I had the last laugh though when their golf balls found the cobra pit on the par 5, seventeenth hole. My drive soared high and far over it. Yes, I said "cobra pit" and it isn't called that only because the hazard is in the shape of the deadly snake. Needless to say, players who go down looking for their balls get more than they bargained for.

The course should have been the setting for the upcomming Indiana Jones film. It winded through the mountains, carved out of the jungle. It was more like a cross-country, jungle trek than a golf course. You were afraid the next time you reached your hand down into the hole, you were going to pull out your arm without a hand attached to it.

The grass here is entirely different than America. Being on the equator and almost 100 degrees everyday, the course maintenance is extreamly difficult given many courses' lack of funding. Therefore, the public courses consist almost entirely of what we know as 'crab grass;' the kind you dont even want growing in your front lawn. When you can shoot 68 consistently on crab grass, you are ready for the tour. The toughest, nastiest grass on any side of the world, added to the challenge of the jungle adventure.

There is nothing like the feeling of home on the otherside of the world though. I am sure it was my playing companions goal today to show me a great day in southeast asia. After the round we celebrated the Indian New Year together. I sat in a room full of Malays, Chinese and Indians ringing in the new year. There were Buddhists, Hindis, Christians and Muslims all sharing laughs and stories in every different language they spoke. It was a beautiful, harmonious and comforting moment. All gathered around for the companionship and the drink. We ate the local food with our celebratory drinks and they saw to it that my meal was brought out with a fork so I wouldn't go hungry.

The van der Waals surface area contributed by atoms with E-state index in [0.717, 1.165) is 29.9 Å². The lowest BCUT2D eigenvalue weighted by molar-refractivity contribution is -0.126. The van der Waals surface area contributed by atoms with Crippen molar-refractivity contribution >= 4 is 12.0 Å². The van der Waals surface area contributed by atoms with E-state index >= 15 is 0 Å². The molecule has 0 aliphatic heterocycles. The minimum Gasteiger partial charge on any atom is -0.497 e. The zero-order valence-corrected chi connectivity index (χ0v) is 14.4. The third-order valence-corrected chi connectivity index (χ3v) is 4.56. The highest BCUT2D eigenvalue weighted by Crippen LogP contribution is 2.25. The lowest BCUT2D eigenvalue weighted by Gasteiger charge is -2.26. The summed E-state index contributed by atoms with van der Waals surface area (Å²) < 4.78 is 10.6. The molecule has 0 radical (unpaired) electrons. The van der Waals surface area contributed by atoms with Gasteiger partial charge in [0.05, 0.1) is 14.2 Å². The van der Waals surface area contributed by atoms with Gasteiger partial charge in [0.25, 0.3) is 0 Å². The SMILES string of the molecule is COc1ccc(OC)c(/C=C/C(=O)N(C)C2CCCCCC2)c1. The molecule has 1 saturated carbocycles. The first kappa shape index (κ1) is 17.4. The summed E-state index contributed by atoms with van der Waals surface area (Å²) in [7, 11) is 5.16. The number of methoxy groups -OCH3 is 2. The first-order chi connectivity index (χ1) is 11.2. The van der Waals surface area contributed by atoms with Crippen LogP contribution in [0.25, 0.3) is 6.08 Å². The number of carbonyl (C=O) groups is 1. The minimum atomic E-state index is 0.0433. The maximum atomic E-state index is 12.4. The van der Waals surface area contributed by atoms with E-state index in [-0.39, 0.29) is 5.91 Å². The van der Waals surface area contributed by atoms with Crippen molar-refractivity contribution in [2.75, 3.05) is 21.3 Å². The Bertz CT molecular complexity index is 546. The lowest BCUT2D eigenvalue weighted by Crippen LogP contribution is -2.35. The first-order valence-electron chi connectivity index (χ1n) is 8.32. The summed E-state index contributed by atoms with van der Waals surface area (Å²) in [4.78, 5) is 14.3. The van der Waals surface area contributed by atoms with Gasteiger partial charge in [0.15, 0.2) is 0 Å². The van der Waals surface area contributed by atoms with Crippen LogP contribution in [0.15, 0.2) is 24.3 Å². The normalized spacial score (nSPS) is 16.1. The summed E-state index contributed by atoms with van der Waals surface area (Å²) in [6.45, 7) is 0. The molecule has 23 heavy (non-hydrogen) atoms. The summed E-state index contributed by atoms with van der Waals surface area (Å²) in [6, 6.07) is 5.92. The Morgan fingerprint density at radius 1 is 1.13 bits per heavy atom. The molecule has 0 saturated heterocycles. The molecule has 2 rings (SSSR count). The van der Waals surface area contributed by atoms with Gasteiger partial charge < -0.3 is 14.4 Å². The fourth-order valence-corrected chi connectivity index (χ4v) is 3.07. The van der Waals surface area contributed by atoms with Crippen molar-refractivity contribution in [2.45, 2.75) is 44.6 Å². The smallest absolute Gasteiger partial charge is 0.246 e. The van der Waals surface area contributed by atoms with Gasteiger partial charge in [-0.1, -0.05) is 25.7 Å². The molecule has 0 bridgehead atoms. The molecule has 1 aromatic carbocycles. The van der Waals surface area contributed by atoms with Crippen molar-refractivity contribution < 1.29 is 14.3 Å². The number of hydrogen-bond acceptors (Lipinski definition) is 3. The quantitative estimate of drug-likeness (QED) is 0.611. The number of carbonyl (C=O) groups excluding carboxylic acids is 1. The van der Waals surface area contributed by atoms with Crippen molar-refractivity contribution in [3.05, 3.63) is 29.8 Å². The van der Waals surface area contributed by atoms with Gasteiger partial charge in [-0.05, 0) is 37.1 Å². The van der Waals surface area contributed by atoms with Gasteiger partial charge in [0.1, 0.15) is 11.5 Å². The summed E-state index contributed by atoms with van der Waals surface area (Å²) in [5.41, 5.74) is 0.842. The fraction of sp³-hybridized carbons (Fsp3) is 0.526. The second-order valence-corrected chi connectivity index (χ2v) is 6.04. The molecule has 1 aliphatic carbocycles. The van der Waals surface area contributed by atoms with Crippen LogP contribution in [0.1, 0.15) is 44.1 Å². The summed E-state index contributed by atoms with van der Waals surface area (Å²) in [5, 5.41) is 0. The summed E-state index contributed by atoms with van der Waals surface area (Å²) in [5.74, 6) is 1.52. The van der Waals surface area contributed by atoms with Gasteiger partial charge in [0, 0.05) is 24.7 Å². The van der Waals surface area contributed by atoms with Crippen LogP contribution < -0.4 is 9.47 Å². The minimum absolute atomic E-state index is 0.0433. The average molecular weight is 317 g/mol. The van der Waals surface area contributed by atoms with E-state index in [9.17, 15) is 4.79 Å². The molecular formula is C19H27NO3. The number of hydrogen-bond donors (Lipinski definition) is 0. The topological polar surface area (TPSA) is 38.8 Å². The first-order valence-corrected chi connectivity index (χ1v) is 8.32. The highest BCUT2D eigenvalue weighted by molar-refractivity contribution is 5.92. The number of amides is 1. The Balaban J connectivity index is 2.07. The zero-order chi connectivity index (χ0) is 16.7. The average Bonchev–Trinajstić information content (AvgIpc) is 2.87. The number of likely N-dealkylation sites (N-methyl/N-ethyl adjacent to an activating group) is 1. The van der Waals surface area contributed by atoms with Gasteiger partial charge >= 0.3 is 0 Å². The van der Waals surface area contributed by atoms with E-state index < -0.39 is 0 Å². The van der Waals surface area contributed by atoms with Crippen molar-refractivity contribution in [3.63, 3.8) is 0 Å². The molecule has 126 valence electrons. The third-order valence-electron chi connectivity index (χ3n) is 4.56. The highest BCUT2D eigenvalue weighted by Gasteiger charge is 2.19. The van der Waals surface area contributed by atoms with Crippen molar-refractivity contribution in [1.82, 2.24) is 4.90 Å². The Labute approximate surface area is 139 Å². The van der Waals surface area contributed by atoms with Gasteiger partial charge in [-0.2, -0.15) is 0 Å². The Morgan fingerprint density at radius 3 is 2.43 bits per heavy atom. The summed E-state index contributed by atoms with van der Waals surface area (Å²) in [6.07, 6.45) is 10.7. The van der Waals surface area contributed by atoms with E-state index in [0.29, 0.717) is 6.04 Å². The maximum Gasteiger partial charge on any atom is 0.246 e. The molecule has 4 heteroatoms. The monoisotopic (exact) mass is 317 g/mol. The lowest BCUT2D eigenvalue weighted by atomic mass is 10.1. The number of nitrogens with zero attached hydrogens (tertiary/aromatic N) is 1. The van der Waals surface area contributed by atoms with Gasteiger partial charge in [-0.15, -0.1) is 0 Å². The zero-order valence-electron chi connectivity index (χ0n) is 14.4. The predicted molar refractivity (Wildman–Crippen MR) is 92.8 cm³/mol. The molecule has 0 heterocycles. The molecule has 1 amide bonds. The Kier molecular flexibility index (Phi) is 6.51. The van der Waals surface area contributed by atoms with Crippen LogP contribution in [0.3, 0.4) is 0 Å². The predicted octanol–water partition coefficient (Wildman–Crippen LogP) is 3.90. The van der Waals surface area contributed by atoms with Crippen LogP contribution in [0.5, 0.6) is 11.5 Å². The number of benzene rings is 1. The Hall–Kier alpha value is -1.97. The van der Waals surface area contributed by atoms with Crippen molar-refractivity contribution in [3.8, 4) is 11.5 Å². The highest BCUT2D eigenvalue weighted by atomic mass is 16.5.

Tuesday, November 6, 2007

Stuck in the middle with you

"We are all just kites floating in the wind." ~Shivas Irons, "Golf in the Kingdom," by Michael Murphy

A main differance between western and eastern philosophy lies in perspective of "the journeyman." Western philosophy sees the journey as taking you somewhere; a physical location that leads you to transcend your former reality. The American cowboy is a "floating kite." The high-school graduate heading to college fits this model.

Eastern philosophy (Chinese Tao, Hindi Upanishads, etc.) view "the journey" as knowledge attained from the inside moving outward. According to these philosophies, the ability to transcend does not come because you seek it out. It will not come from books you read, or lecture halls you sit in at University. The ultimate existence is innately connected to people. The unlocking of this potential starts not when you seek it out through outer forms of knowledge, but by searching your inner being.